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How To: Change T-Mobile Password & Pin

Considering T-Mobile has confirmed another breach of their systems, you should consider changing your T-Mobile password and pin. Today's post will go over how to change your password and pin on your T-Mobile account.

It’s always a good thing to regularly change your passwords to your accounts. As much as you may hate the process of changing or remembering passwords. It’s especially important to change your passwords or pins after any identified data breaches. Considering T-Mobile has confirmed another breach of their systems, you should consider changing your T-Mobile password and pin. Today’s post will go over how to change your password and pin on your T-Mobile account.

How To

For those who may not have seen the earlier post Alert: Possible Data Breach T-Mobile, it seems a hacker has obtained the data of over 100 million people, from T-Mobile servers. The data in question includes

  • Names
  • Physical Addresses
  • Social Security Numbers
  • Phone Numbers
  • Unique IMEI numbers
  • Drivers License info

Sadly, data breaches are so common, that data from 100 million people (per what the hacker claims to have), doesn’t seem to have the same impact that it used to have.  Once your data is breached and on the dark part of the web, there isn’t much you can do to get it back.  However, there are a few steps you can take to try and protect yourself.

One of the 1st things to do, is change your log-in info on your T-Mobile account, and any other account you use that you share that log-in info on.  Basically, how many other online accounts have the same user name and password as your T-Mobile account.  You need to figure that out and you need to change your info on those accounts as well. However, that is step #2, lets start with step #1, which is changing your account info at T-Mobile.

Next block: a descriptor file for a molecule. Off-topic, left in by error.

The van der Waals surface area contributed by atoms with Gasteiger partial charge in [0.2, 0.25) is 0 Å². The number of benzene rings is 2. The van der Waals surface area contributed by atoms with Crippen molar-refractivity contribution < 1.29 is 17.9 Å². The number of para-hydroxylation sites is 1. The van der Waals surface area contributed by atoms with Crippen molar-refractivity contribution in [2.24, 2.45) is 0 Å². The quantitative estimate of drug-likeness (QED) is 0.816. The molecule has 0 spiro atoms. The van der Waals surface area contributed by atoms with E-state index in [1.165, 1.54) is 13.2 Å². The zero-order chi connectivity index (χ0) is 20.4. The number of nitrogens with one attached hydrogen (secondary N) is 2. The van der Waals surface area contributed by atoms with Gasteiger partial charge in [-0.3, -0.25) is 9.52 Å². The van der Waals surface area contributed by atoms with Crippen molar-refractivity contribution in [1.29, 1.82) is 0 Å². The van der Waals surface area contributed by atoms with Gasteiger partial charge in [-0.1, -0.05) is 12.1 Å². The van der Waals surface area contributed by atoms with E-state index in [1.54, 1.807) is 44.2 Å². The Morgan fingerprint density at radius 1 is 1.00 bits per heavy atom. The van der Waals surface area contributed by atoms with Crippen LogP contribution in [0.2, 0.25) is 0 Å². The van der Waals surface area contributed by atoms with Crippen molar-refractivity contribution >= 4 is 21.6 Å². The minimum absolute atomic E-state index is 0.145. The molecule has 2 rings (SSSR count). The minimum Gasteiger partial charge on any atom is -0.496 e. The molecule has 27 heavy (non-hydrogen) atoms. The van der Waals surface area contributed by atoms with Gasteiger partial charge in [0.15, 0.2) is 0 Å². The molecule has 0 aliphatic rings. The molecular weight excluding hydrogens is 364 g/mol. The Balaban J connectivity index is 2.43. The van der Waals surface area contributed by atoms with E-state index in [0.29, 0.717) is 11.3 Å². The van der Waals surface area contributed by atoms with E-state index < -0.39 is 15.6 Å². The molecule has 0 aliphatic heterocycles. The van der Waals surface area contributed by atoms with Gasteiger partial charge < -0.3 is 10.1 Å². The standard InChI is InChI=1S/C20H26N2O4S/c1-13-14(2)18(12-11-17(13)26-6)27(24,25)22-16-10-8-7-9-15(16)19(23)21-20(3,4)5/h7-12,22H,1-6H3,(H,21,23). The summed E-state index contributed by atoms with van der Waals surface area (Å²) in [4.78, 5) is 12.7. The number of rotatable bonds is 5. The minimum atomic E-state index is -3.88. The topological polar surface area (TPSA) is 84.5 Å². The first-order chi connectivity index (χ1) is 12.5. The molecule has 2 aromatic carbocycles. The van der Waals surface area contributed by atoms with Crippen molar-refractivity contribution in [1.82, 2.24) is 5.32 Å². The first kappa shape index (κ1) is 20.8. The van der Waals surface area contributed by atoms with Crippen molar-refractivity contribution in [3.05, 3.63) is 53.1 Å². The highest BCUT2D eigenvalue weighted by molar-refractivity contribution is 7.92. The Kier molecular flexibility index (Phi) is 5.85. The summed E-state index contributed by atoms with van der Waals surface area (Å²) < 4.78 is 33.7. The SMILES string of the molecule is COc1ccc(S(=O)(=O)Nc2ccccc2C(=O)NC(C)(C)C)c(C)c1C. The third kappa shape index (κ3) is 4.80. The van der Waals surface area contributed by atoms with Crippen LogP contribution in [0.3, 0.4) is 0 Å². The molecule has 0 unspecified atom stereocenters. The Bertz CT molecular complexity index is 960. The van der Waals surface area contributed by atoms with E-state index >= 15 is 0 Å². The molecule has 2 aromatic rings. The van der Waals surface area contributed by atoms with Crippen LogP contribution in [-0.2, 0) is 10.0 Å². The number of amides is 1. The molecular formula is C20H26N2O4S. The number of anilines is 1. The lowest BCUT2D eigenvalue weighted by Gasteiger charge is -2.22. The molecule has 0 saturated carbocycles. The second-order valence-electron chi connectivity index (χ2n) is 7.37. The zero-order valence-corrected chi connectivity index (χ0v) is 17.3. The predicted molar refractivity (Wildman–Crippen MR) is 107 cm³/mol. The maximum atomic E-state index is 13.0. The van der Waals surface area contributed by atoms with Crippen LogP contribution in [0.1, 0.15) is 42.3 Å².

Changing Your Info – T-Mobile 

To change your info, log into your T-Mobile account, and from the homepage, click on Edit Profile Settings. If you don’t see Edit Profile Settings, click where it says My Account on the top right of the page, and then click on profile. Once you get to the profile page, you will see T-Mobile ID

TMobile profile page

Click that and on the next page you will get the options to change

  • Name on account
  • Email associated with the account
  • Password on account
  • Pin/passcode confirmation used with the account
  • Primary phone associated with the account

From those options, you really should consider changing the email account associated with your T-Mobile account, password on the account, and Pin/passcode used with the account. In addition to the ability to change your account password info, on the same page, you can set up (and should set up) Two-Step Verication using an Authenticator app.

Tmobile 2FA


I know the page says Google Authenticator, but other Authenticators also work. Its very simple

  • Click on Manage to the right side
  • A QR code will appear
  • Open your Authenticator app, and select add acct
  • Scan QR code to add T-Mobile to your authenticator app.
  • Turn on Always Require, so that you are prompted everything time you log in for authenticator app info.


Final Thought 

With this latest breach from T-Mobile that includes IMEI information, someone with bad intentions could use that info to clone your phone. That means they would be able to see all the text messages you send and receive. If you have sites that you log in that send you text codes as part of the log-in, the bad guy could easily see your info.  So it’s best, to try to secure your accounts using an authenticator app (Like Google Authenticator or Microsoft Authenticator). Lastly, with other breaches of this size, the affected company offered free credit monitoring to its user base.  T-Mobile has not announced that yet, however, keep an eye out.  Tech Geek and More will post the info if T-Mobile announces it.

24 Yrs. of professional experience in Technology. Experience with technology implementation and systems management at numerous 5 Star Hotels, and Stadiums across North America. Head of Tech Geek and More since 2009


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